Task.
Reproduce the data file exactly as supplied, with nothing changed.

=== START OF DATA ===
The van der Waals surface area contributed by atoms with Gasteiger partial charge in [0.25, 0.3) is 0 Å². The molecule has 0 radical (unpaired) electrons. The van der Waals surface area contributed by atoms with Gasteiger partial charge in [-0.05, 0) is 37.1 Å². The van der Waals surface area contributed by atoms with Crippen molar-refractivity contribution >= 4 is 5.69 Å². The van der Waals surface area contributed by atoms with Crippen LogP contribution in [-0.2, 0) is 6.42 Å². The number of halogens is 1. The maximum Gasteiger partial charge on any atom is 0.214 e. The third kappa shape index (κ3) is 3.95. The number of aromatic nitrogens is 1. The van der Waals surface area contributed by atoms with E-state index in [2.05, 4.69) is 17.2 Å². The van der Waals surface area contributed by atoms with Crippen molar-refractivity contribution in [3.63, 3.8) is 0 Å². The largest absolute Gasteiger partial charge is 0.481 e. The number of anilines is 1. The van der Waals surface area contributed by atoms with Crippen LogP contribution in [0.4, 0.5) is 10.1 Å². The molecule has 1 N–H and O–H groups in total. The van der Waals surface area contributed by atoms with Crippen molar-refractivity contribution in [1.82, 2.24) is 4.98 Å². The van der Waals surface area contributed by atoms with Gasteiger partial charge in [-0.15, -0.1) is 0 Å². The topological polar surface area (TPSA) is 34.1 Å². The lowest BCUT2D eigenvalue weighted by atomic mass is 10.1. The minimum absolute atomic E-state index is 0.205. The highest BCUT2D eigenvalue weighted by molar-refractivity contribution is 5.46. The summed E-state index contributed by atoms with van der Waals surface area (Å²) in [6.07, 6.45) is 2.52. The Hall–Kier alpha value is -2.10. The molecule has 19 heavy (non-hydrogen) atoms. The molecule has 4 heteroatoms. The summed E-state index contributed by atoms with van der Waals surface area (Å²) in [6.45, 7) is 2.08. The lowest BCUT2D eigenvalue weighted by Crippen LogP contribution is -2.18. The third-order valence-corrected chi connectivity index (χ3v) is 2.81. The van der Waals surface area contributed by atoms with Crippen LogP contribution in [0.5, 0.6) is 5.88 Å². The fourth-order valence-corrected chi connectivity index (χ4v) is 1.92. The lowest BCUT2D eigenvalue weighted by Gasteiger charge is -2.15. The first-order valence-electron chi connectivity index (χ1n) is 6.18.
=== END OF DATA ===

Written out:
The van der Waals surface area contributed by atoms with Gasteiger partial charge in [0.25, 0.3) is 0 Å². The molecule has 0 radical (unpaired) electrons. The van der Waals surface area contributed by atoms with Gasteiger partial charge in [-0.05, 0) is 37.1 Å². The van der Waals surface area contributed by atoms with Crippen molar-refractivity contribution >= 4 is 5.69 Å². The van der Waals surface area contributed by atoms with Crippen LogP contribution in [-0.2, 0) is 6.42 Å². The number of halogens is 1. The maximum Gasteiger partial charge on any atom is 0.214 e. The third kappa shape index (κ3) is 3.95. The number of aromatic nitrogens is 1. The van der Waals surface area contributed by atoms with E-state index in [2.05, 4.69) is 17.2 Å². The van der Waals surface area contributed by atoms with Crippen molar-refractivity contribution in [3.63, 3.8) is 0 Å². The largest absolute Gasteiger partial charge is 0.481 e. The number of anilines is 1. The van der Waals surface area contributed by atoms with Crippen LogP contribution in [0.4, 0.5) is 10.1 Å². The molecule has 1 N–H and O–H groups in total. The van der Waals surface area contributed by atoms with Crippen molar-refractivity contribution in [1.82, 2.24) is 4.98 Å². The van der Waals surface area contributed by atoms with Gasteiger partial charge in [-0.15, -0.1) is 0 Å². The topological polar surface area (TPSA) is 34.1 Å². The lowest BCUT2D eigenvalue weighted by atomic mass is 10.1. The minimum absolute atomic E-state index is 0.205. The highest BCUT2D eigenvalue weighted by molar-refractivity contribution is 5.46. The summed E-state index contributed by atoms with van der Waals surface area (Å²) in [6.07, 6.45) is 2.52. The Hall–Kier alpha value is -2.10. The molecule has 19 heavy (non-hydrogen) atoms. The molecule has 4 heteroatoms. The summed E-state index contributed by atoms with van der Waals surface area (Å²) in [6.45, 7) is 2.08. The lowest BCUT2D eigenvalue weighted by Crippen LogP contribution is -2.18. The third-order valence-corrected chi connectivity index (χ3v) is 2.81. The van der Waals surface area contributed by atoms with Crippen LogP contribution in [0.5, 0.6) is 5.88 Å². The fourth-order valence-corrected chi connectivity index (χ4v) is 1.92. The lowest BCUT2D eigenvalue weighted by Gasteiger charge is -2.15. The first-order valence-electron chi connectivity index (χ1n) is 6.18.